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Letters to His Son on the Art of Becoming a Man of the World and a Gentleman, 1751

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MY DEAR FRIEND: By your letter of the 5th, N. S., I find that your 'debut' at Paris has been a good one; you are entered into good company, and I dare say you will, not sink into bad. Frequent the houses where you have been once invited, and have none of that shyness which makes most of your countrymen strangers, where they might be intimate and domestic if they pleased. Wherever you have a general invitation to sup when you please, profit of it, with decency, and go every now and then. Lord Albemarle will, I am sure, be extremely kind to you, but his house is only a dinner house; and, as I am informed, frequented by no French people. Should he happen to employ you in his bureau, which I much doubt, you must write a better hand than your common one, or you will get no credit by your manuscripts; for your hand is at present an illiberal one; it is neither a hand of business nor of a gentleman, but the hand of a school-boy writing his exercise, which he hopes will never be read.

Madame de Monconseil gives me a favorable account of you; and so do Marquis de Matignon and Madame du Boccage; they all say that you desire to please, and consequently promise me that you will; and they judge right; for whoever really desires to please, and has (as you now have) the means of learning how, certainly will please and that is the great point of life; it makes all other things easy. Whenever you are with Madame de Monconseil, Madame du Boccage, or other women of fashion, with whom you are tolerably free, say frankly and naturally: "I know little of the world; I am quite a novice in it; and although very desirous of pleasing, I am at a loss for the means. Be so good, Madame, as to let me into your secret of pleasing everybody. I shall owe my success to it, and you will always have more than falls to your share." When, in consequence of this request, they shall tell you of any little error, awkwardness, or impropriety, you should not only feel, but express the warmest acknowledgment. Though nature should suffer, and she will at first hearing them, tell them, that you will look upon the most severe criticisms as the greatest proof of their friendship. Madame du Boccage tells me, particularly, to inform you: "I shall always, receive the honor of his visits with pleasure; it is true, that at his age the pleasures of conversation are cold; but I will endeavor to make him acquainted with young people," etc.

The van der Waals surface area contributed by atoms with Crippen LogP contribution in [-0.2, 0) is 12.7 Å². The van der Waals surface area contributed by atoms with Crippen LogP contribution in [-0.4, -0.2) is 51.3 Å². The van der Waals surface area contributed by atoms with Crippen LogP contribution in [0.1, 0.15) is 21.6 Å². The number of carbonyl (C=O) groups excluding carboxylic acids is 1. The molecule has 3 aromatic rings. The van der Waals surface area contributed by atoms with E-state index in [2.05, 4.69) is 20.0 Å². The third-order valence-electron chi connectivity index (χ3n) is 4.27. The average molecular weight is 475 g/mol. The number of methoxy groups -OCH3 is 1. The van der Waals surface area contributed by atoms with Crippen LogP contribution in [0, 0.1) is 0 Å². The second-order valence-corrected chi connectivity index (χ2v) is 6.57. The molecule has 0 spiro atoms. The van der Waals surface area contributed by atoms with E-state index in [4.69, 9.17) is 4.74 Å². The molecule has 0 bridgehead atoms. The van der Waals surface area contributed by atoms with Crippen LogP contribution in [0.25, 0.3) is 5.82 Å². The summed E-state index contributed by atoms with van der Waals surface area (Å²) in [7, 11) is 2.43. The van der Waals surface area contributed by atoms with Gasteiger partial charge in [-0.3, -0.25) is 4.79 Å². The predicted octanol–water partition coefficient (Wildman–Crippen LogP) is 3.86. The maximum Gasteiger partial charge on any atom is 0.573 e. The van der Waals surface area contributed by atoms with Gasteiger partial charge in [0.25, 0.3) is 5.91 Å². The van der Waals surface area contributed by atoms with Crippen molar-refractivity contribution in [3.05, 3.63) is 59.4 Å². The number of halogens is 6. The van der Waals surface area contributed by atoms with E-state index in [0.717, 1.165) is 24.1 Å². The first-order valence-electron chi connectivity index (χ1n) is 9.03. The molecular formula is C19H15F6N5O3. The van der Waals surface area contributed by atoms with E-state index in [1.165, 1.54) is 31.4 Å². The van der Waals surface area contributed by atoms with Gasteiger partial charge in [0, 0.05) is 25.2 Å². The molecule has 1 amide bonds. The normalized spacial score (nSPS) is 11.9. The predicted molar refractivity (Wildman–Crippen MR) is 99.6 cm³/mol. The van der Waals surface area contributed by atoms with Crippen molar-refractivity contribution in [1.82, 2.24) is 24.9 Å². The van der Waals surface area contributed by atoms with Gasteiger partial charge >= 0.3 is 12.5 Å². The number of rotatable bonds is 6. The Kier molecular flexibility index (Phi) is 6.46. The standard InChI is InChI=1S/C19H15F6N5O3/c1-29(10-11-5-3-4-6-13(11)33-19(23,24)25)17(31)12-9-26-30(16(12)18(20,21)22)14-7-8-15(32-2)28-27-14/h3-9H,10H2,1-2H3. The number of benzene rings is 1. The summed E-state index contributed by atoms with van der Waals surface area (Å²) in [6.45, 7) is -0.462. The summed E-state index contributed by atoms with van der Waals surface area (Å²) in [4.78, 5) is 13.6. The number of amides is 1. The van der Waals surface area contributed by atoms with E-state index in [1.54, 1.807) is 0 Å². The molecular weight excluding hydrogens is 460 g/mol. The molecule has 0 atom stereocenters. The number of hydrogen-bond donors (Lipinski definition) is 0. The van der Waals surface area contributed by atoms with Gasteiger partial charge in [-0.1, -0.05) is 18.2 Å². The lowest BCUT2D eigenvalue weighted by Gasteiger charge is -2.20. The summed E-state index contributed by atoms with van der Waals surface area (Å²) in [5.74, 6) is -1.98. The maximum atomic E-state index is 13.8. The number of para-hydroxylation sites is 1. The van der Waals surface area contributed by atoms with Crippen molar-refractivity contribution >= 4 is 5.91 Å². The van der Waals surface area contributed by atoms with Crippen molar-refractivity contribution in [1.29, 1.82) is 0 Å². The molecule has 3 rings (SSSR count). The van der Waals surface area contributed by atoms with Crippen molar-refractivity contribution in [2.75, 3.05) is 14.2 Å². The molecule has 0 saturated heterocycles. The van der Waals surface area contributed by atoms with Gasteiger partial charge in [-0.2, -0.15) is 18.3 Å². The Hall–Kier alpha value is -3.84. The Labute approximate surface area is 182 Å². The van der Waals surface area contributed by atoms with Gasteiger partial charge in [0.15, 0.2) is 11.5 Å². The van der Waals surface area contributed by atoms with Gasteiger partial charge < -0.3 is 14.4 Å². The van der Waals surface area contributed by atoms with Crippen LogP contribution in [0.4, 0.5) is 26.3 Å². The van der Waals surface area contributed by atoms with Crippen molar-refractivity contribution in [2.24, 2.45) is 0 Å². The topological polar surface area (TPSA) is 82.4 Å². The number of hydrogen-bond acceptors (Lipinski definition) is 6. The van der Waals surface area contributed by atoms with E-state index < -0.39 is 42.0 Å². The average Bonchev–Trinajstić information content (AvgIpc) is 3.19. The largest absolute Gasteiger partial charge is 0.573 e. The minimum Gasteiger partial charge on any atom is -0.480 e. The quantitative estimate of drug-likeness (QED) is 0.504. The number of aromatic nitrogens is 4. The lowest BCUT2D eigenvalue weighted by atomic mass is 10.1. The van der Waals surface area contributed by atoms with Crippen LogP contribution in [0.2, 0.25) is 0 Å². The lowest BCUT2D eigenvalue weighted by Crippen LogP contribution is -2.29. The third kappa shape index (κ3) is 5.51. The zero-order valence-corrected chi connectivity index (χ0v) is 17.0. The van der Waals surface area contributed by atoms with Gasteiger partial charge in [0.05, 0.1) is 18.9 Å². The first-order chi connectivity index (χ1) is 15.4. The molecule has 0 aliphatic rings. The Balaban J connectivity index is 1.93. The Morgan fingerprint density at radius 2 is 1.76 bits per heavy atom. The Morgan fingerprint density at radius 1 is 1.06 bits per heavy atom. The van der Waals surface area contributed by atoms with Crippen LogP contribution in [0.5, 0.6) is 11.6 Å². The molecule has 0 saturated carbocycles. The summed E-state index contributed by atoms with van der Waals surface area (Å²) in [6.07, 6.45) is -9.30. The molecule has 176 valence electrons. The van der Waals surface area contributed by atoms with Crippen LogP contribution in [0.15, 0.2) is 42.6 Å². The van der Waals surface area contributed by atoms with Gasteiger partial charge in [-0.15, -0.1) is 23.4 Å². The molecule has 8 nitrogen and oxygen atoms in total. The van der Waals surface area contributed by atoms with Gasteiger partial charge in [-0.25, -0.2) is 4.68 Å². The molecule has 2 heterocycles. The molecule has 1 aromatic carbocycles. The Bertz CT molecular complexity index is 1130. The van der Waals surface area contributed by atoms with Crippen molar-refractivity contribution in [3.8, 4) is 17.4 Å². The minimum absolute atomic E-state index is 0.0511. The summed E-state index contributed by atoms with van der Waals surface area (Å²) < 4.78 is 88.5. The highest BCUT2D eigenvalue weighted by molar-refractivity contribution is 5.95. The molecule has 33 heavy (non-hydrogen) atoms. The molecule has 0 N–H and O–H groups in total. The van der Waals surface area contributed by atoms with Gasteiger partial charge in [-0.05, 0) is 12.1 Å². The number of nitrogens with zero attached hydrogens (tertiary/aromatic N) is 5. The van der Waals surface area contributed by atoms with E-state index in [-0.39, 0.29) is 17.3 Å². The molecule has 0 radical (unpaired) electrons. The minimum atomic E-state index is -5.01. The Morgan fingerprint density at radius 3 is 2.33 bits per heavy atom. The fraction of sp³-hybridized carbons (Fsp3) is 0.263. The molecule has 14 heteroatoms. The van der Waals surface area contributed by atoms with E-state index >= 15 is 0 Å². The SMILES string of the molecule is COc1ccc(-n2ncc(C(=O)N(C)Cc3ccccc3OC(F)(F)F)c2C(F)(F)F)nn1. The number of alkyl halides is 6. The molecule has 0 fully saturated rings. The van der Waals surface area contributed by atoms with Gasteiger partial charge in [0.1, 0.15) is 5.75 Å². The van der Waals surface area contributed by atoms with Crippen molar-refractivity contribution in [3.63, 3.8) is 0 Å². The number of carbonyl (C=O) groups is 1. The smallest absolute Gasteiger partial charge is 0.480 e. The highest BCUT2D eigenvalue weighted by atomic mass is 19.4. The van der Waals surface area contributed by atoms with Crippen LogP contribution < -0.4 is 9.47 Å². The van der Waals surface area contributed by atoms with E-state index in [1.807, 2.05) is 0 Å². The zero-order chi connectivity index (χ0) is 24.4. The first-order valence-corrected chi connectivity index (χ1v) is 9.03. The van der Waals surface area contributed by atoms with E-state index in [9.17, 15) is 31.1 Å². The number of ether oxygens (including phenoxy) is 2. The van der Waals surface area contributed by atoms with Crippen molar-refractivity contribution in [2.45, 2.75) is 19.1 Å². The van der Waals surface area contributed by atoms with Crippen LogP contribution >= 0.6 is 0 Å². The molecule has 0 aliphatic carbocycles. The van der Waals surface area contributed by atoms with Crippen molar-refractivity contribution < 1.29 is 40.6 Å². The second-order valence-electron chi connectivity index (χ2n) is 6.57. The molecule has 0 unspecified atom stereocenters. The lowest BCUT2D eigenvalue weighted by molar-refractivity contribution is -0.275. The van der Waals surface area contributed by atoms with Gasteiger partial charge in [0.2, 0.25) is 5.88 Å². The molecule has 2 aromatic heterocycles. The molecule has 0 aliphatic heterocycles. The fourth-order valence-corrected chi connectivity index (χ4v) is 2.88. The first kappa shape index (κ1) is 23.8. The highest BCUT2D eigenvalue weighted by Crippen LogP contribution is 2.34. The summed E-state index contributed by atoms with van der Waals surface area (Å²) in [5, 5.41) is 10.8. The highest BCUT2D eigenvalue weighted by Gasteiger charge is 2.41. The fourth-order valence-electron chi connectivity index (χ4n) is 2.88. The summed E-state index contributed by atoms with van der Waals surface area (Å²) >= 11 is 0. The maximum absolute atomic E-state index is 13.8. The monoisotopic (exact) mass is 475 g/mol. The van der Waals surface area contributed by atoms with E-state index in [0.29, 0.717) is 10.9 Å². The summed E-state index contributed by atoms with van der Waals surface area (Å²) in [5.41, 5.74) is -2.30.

Make use of this invitation, and as you live, in a manner, next door to her, step in and out there frequently. Monsieur du Boccage will go with you, he tells me, with great pleasure, to the plays, and point out to you whatever deserves your knowing there. This is worth your acceptance too; he has a very good taste. I have not yet heard from Lady Hervey upon your subject; but as you inform me that you have already supped with her once, I look upon you as adopted by her; consult her in all your little matters; tell her any difficulties that may occur to you; ask her what you should do or say in such or such cases; she has 'l'usage du monde en perfection', and will help you to acquire it. Madame de Berkenrode 'est paitrie de graces', and your quotation is very applicable to her. You may be there, I dare say, as often as you please, and I would advise you to sup there once a week.

You say, very justly, that as Mr. Harte is leaving you, you shall want advice more than ever; you shall never want mine; and as you have already had so much of it, I must rather repeat than add to what I have already given you; but that I will do, and add to it occasionally, as circumstances may require. At present I shall only remind you of your two great objects, which you should always attend to; they are parliament and foreign affairs. With regard to the former, you can do nothing while abroad but attend carefully to the purity, correctness, and elegance of your diction; the clearness and gracefulness of your utterance, in whatever language you speak. As for the parliamentary knowledge, I will take care of that when you come home....